Weather disruptions, sagging demand and fierce competition contributed to a $10.4 million net loss for Frontier Airlines during the first three months of the year.
The Denver-based carrier, which released its fiscal fourth- quarter results Thursday, called the period "one of the toughest that we have faced financially."
Frontier "continued to suffer the impacts of the winter storms in Denver that began in December 2006 and carried through into January 2007," Jeff Potter, the company's president and chief executive officer, said in a release. "And we were hampered through the quarter by adverse weather around the country."
The loss amounted to 29 cents per common share, which includes special items that reduced losses by 14 cents per share. That compares with a deficit of $7.9 million, or 22 cents per common share, a year earlier. Revenue climbed to $282.4 million, up 11 percent from the year-ago period.
For the year, Frontier lost $20.4 million on $1.2 billion in revenues vs. a $14 million loss on $1 billion in revenues the previous year. It has lost money for three straight years.
The carrier is battling intense competition at its Denver hub, where fares on some routes have dropped substantially since Southwest Airlines arrived early last year. That's taken a bite out of Frontier's bottom line, though the carrier says it thinks fares on some routes have bottomed out.
"We're really pretty bullish in how we're doing vs. the competition," said Paul Tate, Frontier's chief financial officer. "We're seeing positive year-over- year revenue trends as we come into the June quarter in virtually all of the markets where we compete against Southwest."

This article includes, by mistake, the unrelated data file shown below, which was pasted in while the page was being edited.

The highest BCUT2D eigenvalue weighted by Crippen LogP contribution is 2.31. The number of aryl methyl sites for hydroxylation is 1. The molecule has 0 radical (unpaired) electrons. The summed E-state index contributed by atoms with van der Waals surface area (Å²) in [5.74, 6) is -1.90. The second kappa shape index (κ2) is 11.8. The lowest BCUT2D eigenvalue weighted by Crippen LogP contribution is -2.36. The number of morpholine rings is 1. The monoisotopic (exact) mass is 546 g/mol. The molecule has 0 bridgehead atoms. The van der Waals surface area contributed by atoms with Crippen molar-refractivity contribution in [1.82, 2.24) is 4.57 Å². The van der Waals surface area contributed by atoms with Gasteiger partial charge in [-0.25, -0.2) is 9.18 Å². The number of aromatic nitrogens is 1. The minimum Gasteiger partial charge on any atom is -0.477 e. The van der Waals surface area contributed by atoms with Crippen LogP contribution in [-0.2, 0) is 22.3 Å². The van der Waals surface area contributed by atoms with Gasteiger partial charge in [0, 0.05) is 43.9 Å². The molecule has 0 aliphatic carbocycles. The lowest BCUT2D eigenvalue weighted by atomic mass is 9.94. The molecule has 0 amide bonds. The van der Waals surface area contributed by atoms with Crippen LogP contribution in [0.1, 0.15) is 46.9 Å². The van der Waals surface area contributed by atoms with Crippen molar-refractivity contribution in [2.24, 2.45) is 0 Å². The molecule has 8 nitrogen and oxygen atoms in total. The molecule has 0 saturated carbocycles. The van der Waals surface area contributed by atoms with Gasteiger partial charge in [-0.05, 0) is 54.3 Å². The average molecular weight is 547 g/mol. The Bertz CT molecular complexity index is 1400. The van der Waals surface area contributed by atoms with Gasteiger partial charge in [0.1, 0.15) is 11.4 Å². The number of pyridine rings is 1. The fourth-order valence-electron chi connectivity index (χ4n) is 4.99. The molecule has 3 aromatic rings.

Frontier was hit hard in December when back-to-back storms caused havoc for airlines, grounding thousands of flights at Denver International Airport. The carrier continued to feel the ripples in January, and it dealt with adverse weather across its system through March.
The carrier recorded $3.8 million in weather-related expenses and $1.5 million that went toward its new Lynx Aviation subsidiary, sending a key measure of costs up nearly 4 percent.
Frontier bolstered its overall capacity by 12.5 percent. Occupancy, though, slipped by two percentage points, meaning its planes were less full than a year earlier.
Still, Frontier said it has made numerous operational improvements, and it continues to diversify into new kinds of markets. The carrier's ancillary revenue from in-flight TV and other sources jumped 34 percent for the year. Frontier said it plans to announce a new vacation product this year that will further boost ancillary revenue.
News stories provided by third parties are not edited by "Site Publication" staff. For suggestions and comments, please click the Contact link at the bottom of this page.